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What's really in that hot dog?

Each year between Memorial Day and Labor Day, Americans consume 7 billion hot dogs (that's 818 every second!), according to the National Hot Dog and Sausage Council.

But before you top these summer standbys with ketchup and relish and dig in, there are a few things you need to know.

"A hot dog is a processed meat that is generally high in unhealthy saturated fat and sodium and contains nitrites, which may be cancer causing," says Dawn Jackson Blatner, RD.

So how do you pick out the healthiest hot dog?

Prevention magazine walks you through the nutrition label so you know which harmful or suspicious ingredients (mechanically separated turkey, anyone?) to look out for — and how to pick a more nutritious dog.

Beef and Pork: Both are high in protein — and in unhealthy saturated fat and cholesterol; the meat could come from pig and cow skeletal muscle and by-products.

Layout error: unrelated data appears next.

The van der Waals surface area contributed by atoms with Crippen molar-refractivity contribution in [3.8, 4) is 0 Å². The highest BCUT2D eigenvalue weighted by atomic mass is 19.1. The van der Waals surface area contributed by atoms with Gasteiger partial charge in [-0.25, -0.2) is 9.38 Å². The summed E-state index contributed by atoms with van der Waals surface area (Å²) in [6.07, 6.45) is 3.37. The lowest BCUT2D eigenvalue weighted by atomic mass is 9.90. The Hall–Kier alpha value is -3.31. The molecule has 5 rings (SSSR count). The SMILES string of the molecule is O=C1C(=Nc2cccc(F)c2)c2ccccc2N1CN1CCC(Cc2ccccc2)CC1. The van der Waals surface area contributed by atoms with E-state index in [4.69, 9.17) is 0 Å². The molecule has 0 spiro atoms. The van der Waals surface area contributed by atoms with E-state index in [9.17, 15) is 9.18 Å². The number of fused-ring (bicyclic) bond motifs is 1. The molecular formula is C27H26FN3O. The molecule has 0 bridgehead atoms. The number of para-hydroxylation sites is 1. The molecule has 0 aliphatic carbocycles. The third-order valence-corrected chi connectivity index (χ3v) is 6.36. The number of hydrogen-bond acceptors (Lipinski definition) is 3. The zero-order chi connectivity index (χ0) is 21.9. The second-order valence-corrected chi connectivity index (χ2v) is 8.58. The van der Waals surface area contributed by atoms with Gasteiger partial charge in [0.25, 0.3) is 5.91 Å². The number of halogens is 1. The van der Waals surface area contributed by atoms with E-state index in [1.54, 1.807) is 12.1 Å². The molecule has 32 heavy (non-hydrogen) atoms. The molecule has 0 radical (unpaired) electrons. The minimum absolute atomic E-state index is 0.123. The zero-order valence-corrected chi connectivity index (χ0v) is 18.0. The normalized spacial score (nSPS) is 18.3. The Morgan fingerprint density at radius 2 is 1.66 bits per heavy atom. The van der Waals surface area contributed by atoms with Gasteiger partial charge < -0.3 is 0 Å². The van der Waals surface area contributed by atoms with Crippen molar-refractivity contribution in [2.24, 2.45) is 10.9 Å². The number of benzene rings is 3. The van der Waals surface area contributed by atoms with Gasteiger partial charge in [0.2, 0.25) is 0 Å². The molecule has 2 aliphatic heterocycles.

Mechanically Separated Turkey: A pastelike substance produced when tissue is removed from bones through a high-pressure sieve. This product is versatile and cheap—and not just for turkey dogs.

Sodium Nitrate: Helps preserve the red tint of cured meat. Studies have shown that consuming sodium nitrite may increase cancer risk and trigger migraines.

Corn Syrup: A combo of cornstarch and acids, corn syrup is used as a thickener and sweetener. It contains no nutrients but does add extra calories.

Extractives of Paprika: As a spice, paprika is a good source of fiber and vitamins A and E. However, the extractive form doesn't offer much aside from color.

Better Buy: Applegate Farms Organic Beef Hot Dogs made with USDA-certified organic beef and without nitrites and corn syrup, these dogs are lower in saturated fat, calories, and sodium than typical supermarket or ballpark fare.

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